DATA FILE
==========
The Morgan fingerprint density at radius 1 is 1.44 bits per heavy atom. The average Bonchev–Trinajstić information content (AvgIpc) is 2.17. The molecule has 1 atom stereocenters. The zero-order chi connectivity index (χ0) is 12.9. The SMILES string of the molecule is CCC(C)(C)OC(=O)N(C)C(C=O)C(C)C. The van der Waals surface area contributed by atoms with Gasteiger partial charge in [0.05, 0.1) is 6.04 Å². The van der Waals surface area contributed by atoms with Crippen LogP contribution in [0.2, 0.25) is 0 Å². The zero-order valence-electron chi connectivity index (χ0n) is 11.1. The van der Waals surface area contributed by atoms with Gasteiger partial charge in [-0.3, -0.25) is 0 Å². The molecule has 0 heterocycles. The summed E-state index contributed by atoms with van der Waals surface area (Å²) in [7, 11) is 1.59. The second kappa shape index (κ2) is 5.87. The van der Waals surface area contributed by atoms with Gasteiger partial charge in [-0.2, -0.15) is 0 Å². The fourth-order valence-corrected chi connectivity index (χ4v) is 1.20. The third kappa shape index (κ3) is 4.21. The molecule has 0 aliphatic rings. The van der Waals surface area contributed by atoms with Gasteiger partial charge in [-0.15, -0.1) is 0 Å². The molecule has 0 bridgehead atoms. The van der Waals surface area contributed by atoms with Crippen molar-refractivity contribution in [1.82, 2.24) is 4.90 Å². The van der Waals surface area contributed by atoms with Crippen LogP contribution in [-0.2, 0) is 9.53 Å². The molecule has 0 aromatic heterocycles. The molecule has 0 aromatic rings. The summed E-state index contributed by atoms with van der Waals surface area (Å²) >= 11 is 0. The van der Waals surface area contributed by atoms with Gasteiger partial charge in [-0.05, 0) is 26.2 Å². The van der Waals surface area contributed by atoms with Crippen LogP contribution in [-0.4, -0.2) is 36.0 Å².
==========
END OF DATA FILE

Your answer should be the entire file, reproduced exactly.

The Morgan fingerprint density at radius 1 is 1.44 bits per heavy atom. The average Bonchev–Trinajstić information content (AvgIpc) is 2.17. The molecule has 1 atom stereocenters. The zero-order chi connectivity index (χ0) is 12.9. The SMILES string of the molecule is CCC(C)(C)OC(=O)N(C)C(C=O)C(C)C. The van der Waals surface area contributed by atoms with Gasteiger partial charge in [0.05, 0.1) is 6.04 Å². The van der Waals surface area contributed by atoms with Crippen LogP contribution in [0.2, 0.25) is 0 Å². The zero-order valence-electron chi connectivity index (χ0n) is 11.1. The van der Waals surface area contributed by atoms with Gasteiger partial charge in [-0.3, -0.25) is 0 Å². The molecule has 0 heterocycles. The summed E-state index contributed by atoms with van der Waals surface area (Å²) in [7, 11) is 1.59. The second kappa shape index (κ2) is 5.87. The van der Waals surface area contributed by atoms with Gasteiger partial charge in [-0.2, -0.15) is 0 Å². The fourth-order valence-corrected chi connectivity index (χ4v) is 1.20. The third kappa shape index (κ3) is 4.21. The molecule has 0 aliphatic rings. The van der Waals surface area contributed by atoms with Gasteiger partial charge in [-0.15, -0.1) is 0 Å². The molecule has 0 bridgehead atoms. The van der Waals surface area contributed by atoms with Crippen molar-refractivity contribution in [1.82, 2.24) is 4.90 Å². The van der Waals surface area contributed by atoms with Crippen LogP contribution in [-0.2, 0) is 9.53 Å². The molecule has 0 aromatic heterocycles. The molecule has 0 aromatic rings. The summed E-state index contributed by atoms with van der Waals surface area (Å²) >= 11 is 0. The van der Waals surface area contributed by atoms with Gasteiger partial charge in [-0.05, 0) is 26.2 Å². The van der Waals surface area contributed by atoms with Crippen LogP contribution in [-0.4, -0.2) is 36.0 Å².